Published on July 9th, 2015 | by JCDoyle0
21st Century Tank Girl #2 Review
Another month and another kick in the face by the greatest post-apocalyptic bad ass in comic books.
Last month started with a sci-fi opus of unparalleled perversion whereas this month 21st Century Tank Girl starts with a good old fashioned road movie pastiche. Imagine, if you can, Ferris Bueller’s Day Off if it was written by Hunter S Thompson and directed by Quentin Tarantino. It’s a mind fuck of a chase story with a psychedelic dream rammed into the middle of it. It’s Tank Girl through and through. The story revolves around Booga’s brief employment as a classic car delivery driver who makes a massive mistake in picking up Tank Girl and Jet Girl from the barbers. Unfortunately while the girls were supposed to be getting perms they were in fact robbing a rigged poker game. Some people aren’t too happy about this. They would be the ones smashing into the vintage nineteen-seventy-one Dodge Challenger with their heaps of metal junk.
The jokes come thick and fast, along with the profanity and the array of drug references. Jet Girl takes centre stage for most of this story and her violent outburst followed by her cool demeanour at the end reminds us why she’s Tank Girls bestie.
Here, Alan Martin demonstrates that he can still write a great Tank Girl story: short, shocking and crammed to bursting with jokes, japes and obscure references. And to match this Brett Parson draws a brilliant Road Movie with muted orange and red colours that look as though they have just escaped from a Mad Max film. In fact you can almost see Mad Max speeding away from them in the background; it has that kind of feel to it.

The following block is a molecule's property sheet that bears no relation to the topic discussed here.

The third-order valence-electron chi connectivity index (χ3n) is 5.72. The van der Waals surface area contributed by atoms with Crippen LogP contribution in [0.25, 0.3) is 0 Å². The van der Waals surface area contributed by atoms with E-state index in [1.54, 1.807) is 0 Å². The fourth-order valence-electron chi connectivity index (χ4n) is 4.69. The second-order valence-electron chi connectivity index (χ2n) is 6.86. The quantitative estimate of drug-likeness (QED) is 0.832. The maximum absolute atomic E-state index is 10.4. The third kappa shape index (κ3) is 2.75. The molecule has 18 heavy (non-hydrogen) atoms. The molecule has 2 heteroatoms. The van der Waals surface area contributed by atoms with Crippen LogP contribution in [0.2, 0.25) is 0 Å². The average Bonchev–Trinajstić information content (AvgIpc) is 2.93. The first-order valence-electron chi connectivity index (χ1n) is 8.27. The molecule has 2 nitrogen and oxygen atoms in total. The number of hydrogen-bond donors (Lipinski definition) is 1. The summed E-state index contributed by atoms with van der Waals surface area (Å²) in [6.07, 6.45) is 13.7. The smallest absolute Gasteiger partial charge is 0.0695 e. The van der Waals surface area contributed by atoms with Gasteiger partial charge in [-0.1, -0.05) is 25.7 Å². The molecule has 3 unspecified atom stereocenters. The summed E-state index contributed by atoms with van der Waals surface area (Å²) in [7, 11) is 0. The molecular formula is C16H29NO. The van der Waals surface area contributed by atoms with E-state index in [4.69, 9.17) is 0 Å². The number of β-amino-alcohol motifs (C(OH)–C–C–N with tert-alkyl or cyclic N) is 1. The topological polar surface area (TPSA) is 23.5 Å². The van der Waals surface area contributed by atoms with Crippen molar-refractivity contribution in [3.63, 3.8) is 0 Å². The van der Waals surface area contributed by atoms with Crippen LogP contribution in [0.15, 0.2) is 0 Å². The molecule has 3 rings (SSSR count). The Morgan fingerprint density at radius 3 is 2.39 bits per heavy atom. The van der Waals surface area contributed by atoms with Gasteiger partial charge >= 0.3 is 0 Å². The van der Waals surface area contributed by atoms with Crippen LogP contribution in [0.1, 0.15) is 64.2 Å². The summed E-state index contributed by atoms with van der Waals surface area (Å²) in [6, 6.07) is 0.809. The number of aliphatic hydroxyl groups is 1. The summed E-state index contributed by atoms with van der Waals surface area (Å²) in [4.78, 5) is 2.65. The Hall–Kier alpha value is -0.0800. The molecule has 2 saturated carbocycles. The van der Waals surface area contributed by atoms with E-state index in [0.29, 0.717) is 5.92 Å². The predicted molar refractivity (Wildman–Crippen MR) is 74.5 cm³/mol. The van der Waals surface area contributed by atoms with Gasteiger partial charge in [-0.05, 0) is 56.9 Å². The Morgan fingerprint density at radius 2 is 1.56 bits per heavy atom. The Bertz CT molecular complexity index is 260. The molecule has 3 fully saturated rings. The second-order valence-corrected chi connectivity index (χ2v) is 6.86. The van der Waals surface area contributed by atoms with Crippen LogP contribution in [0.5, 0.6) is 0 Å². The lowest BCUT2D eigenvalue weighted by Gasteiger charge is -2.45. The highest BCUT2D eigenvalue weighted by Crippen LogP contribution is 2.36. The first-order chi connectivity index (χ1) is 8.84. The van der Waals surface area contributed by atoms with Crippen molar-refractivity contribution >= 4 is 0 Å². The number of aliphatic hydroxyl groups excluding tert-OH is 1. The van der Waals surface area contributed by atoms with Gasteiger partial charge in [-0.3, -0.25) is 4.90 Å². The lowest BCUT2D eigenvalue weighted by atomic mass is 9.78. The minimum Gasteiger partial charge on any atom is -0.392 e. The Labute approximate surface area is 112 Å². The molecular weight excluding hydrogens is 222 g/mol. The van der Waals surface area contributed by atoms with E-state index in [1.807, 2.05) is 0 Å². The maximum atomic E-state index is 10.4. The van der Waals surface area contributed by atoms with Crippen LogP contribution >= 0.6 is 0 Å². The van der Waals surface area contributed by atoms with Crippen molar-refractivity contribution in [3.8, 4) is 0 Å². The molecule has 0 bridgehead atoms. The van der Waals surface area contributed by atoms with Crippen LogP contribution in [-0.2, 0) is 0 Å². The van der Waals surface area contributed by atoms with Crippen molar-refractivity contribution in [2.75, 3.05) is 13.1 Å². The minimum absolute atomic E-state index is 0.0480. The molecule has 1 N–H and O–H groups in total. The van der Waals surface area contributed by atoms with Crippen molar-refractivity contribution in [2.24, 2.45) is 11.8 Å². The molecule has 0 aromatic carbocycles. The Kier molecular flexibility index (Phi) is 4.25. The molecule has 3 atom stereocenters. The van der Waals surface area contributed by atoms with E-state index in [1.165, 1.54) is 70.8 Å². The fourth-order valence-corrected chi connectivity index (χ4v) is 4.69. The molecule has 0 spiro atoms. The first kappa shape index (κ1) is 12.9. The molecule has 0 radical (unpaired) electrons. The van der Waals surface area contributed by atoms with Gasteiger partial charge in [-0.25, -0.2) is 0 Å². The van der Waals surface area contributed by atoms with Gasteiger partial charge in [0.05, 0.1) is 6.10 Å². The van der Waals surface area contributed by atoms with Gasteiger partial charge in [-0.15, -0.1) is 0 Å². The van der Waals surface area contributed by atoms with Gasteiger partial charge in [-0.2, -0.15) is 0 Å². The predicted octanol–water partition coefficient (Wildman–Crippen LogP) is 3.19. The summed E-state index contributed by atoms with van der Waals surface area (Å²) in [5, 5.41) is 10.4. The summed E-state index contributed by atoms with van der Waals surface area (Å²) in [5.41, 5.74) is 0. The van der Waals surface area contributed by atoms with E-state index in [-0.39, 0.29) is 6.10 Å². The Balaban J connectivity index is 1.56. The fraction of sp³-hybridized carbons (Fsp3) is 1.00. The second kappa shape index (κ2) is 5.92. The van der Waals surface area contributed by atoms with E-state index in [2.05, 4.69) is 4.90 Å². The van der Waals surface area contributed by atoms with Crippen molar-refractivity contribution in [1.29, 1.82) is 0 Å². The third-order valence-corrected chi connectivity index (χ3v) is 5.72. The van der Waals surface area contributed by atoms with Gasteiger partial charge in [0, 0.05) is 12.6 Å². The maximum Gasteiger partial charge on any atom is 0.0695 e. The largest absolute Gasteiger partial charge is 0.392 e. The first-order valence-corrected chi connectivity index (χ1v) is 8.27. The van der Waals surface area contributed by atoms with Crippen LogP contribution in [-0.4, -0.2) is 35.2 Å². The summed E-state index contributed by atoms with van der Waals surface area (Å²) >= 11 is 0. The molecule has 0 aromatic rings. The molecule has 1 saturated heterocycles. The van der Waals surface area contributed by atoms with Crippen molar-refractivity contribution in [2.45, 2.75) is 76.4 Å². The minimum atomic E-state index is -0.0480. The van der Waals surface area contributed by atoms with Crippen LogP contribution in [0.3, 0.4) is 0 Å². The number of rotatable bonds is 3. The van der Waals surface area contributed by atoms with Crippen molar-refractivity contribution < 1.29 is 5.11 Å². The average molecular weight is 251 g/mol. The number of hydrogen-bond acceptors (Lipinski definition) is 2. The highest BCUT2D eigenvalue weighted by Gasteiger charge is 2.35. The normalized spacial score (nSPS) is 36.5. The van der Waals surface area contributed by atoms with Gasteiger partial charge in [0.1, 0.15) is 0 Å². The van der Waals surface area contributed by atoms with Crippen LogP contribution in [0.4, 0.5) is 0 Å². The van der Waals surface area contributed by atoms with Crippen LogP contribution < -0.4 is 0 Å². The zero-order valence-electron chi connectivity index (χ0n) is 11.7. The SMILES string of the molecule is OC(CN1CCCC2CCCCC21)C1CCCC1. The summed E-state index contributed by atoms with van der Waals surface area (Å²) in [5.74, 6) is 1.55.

As a complete contrast to the first story, ‘Journey to the Centre of the Tank’ is very British in its humour and has more in common, narratively, to the original stories that Alan Martin used to write. It takes the popular sci-fi cliché of setting the story in the bowels of the hero’s vehicle and gives it a Wizard of Oz style psychology. Here the jokes revolve around 1970’s British TV shows and it’s possible that a number of readers won’t have any idea who Little and Large are but this has always been an element of Tank Girl; the gags aren’t always universal, they are introverted and personal to the writers and the artists and in a lot of cases reflect the society in which the story was produced.
‘Journey to the Centre of the Tank’ is cartoony, fun and illustrates how easy it is to use narrative clichés in a new and entertaining way.
Mix between these two stories a couple of short tales and a poster (resplendent with Jamie Hewlett’s Penis Spaceship Pin Up) and this is another hit for Tank Girl. Alan Martin’s humour never gets old, just like Tank Girl….no wait. In this issue she does get old. And what does she do? She kicks the arse of the young ‘uns and complains about them being trendy in their youth. There’s no stopping her and, to be honest, I don’t think we’d want to.
Title: 21st Century Tank Girl
Publisher: Titan Comics
Writer: Alan Martin
Artists: Brett Parson, Jamie Hewlett, Philip Bond, Jonathan Edwards, Jim Mahfood.